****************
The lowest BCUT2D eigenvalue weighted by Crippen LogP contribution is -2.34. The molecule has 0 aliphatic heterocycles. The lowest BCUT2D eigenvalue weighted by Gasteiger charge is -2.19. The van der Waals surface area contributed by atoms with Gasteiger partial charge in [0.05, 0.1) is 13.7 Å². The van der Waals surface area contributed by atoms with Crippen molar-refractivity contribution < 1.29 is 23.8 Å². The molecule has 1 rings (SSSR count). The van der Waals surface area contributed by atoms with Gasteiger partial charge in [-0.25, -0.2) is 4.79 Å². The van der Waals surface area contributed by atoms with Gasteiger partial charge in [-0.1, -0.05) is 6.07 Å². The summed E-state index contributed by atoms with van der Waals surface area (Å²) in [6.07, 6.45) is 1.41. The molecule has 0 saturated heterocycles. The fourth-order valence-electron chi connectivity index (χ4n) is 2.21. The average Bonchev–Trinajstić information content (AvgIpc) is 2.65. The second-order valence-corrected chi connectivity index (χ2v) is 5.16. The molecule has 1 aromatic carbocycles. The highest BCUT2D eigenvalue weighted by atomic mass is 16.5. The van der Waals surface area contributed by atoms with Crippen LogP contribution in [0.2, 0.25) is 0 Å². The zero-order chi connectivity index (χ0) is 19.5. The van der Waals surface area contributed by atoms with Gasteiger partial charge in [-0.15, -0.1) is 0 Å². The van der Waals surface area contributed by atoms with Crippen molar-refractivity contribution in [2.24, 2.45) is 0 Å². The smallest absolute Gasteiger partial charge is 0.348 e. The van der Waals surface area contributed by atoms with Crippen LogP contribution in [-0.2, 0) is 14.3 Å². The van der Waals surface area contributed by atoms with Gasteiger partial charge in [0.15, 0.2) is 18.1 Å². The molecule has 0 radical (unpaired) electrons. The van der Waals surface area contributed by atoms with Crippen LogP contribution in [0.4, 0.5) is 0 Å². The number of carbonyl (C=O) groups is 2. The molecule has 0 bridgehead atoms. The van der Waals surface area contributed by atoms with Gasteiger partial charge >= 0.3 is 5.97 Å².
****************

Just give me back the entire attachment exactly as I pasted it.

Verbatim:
The lowest BCUT2D eigenvalue weighted by Crippen LogP contribution is -2.34. The molecule has 0 aliphatic heterocycles. The lowest BCUT2D eigenvalue weighted by Gasteiger charge is -2.19. The van der Waals surface area contributed by atoms with Gasteiger partial charge in [0.05, 0.1) is 13.7 Å². The van der Waals surface area contributed by atoms with Crippen molar-refractivity contribution < 1.29 is 23.8 Å². The molecule has 1 rings (SSSR count). The van der Waals surface area contributed by atoms with Gasteiger partial charge in [-0.25, -0.2) is 4.79 Å². The van der Waals surface area contributed by atoms with Gasteiger partial charge in [-0.1, -0.05) is 6.07 Å². The summed E-state index contributed by atoms with van der Waals surface area (Å²) in [6.07, 6.45) is 1.41. The molecule has 0 saturated heterocycles. The fourth-order valence-electron chi connectivity index (χ4n) is 2.21. The average Bonchev–Trinajstić information content (AvgIpc) is 2.65. The second-order valence-corrected chi connectivity index (χ2v) is 5.16. The molecule has 1 aromatic carbocycles. The highest BCUT2D eigenvalue weighted by atomic mass is 16.5. The van der Waals surface area contributed by atoms with Crippen LogP contribution in [0.2, 0.25) is 0 Å². The zero-order chi connectivity index (χ0) is 19.5. The van der Waals surface area contributed by atoms with Gasteiger partial charge in [-0.15, -0.1) is 0 Å². The van der Waals surface area contributed by atoms with Crippen molar-refractivity contribution in [2.24, 2.45) is 0 Å². The smallest absolute Gasteiger partial charge is 0.348 e. The van der Waals surface area contributed by atoms with Crippen LogP contribution in [-0.2, 0) is 14.3 Å². The van der Waals surface area contributed by atoms with Gasteiger partial charge in [0.15, 0.2) is 18.1 Å². The molecule has 0 radical (unpaired) electrons. The van der Waals surface area contributed by atoms with Crippen LogP contribution in [0.4, 0.5) is 0 Å². The number of carbonyl (C=O) groups is 2. The molecule has 0 bridgehead atoms. The van der Waals surface area contributed by atoms with Gasteiger partial charge >= 0.3 is 5.97 Å².